People exercise for many reasons, and one of the major ones is for its mood-boosting benefits. But as someone who lives with co-occurring mental illnesses, I was skeptical as to whether these benefits would actually work for me. However, as I read more and more research about the therapeutic benefits of working out, I decided to give exercising on the regular a shot. Developing an exercise routine as a way to cope with my PTSD and eating disorder became a pivotal moment in my healing process — and dramatically changed my relationship with my body for the better.
There’s a wide body of research that speaks to the positive impact exercise has on your mental health. Walking alone has been shown to release endorphins, lessen fatigue and symptoms of depression, improves your overall brain health, and even increases the production of BDNF — a protein that strengthens memory, as well as your ability to learn. These brain-boosting benefits go way beyond cardio and aerobic exercise: As Tonic reported this past December, studies have consistently found strength and resistance training (aka, lifting weights) may be even more effective when it comes to dealing with depression and other mental health issues.
Specifically, research has shown that exercise is an effective adjunct treatment that can reduce the severity of symptoms associated with PTSD. So much so, clinicians have developed practices such as trauma-informed yoga. What's more, a 2016 review published in the journal of Medicine and Science in Sports and Exercise found that working out — in a therapeutic and balanced way — actually improves eating disorder treatment outcomes for a majority of people.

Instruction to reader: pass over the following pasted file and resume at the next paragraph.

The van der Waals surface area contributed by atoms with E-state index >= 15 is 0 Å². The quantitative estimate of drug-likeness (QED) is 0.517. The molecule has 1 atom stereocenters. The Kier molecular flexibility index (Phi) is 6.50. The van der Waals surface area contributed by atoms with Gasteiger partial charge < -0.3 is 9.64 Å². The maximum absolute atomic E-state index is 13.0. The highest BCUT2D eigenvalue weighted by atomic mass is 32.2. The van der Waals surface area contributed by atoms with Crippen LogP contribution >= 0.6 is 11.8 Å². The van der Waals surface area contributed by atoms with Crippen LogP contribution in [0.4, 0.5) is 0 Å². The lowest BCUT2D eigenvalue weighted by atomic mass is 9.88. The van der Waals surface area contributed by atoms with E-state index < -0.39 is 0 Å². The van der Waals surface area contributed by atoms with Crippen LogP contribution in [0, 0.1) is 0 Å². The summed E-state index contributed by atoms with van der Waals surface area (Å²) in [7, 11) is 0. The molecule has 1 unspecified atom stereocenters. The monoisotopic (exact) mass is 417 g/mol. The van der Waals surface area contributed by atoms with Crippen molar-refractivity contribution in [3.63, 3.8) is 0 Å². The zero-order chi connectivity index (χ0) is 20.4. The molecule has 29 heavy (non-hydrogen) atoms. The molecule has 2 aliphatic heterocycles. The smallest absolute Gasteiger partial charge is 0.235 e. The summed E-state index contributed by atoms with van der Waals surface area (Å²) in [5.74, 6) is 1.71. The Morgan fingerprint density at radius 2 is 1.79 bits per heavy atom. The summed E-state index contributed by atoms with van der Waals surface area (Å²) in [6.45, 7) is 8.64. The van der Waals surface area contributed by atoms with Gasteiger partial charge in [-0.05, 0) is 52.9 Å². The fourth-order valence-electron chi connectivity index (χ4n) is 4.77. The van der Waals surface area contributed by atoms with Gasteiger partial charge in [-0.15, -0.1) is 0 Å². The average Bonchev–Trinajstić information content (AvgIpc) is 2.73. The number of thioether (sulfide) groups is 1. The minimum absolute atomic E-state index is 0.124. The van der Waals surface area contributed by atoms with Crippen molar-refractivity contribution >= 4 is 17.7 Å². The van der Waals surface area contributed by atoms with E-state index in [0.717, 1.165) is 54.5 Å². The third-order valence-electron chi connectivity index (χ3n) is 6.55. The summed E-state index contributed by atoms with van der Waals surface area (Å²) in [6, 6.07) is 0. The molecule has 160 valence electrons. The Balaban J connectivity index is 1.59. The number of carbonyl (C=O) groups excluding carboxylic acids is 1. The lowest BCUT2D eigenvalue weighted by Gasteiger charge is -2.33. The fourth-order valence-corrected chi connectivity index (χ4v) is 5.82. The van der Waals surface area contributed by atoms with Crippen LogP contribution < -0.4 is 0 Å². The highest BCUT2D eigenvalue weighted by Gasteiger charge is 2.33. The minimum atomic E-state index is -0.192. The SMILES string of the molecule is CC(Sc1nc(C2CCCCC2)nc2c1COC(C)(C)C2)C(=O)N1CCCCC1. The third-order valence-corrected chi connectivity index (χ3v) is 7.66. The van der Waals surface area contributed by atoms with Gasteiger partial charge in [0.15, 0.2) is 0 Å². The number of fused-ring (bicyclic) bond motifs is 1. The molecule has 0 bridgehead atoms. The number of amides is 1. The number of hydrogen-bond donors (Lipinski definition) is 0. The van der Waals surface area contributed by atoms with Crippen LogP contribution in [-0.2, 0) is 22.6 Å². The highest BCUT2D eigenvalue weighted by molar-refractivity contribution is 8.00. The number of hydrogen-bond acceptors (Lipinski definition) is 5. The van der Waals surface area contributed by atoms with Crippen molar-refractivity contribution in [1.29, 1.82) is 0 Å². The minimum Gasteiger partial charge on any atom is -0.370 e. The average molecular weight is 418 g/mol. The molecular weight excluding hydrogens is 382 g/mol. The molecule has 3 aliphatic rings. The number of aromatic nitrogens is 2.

I’ve lived PTSD for well over a decade (though I was officially diagnosed in my early twenties), and have experienced dissociation, depersonalization, and the other symptoms periodically throughout my life. In my early teen years, I developed bulimia as a way to deal with the sense of powerlessness that trauma caused and the lack of autonomy I had over my own body. As I moved through my mental health recovery years later, I began to develop an exercise routine as a way to replace the harmful coping skills that I had relied on for so long with a healthy outlet. Before bulimia, I always loved to be active and played various sports all year long. But during the height of my mental health issues as a teenager, activities I enjoyed quickly fell to the wayside. At times, exercise even became a way for me to “punish” myself during my eating disorder.
It had been so long since I had a healthy and compassionate relationship with my body, that beginning a new workout routine in my twenties was like starting from scratch. At first, just having to “be” in my body while exercising was an overwhelming experience — almost to the point of being unbearable. I’d dip early from workout classes, leave the gym after running for twenty minutes, and end up filled to the brim with panic. I’d think to myself, If exercising is supposed to be so helpful, why do I feel so uncomfortable?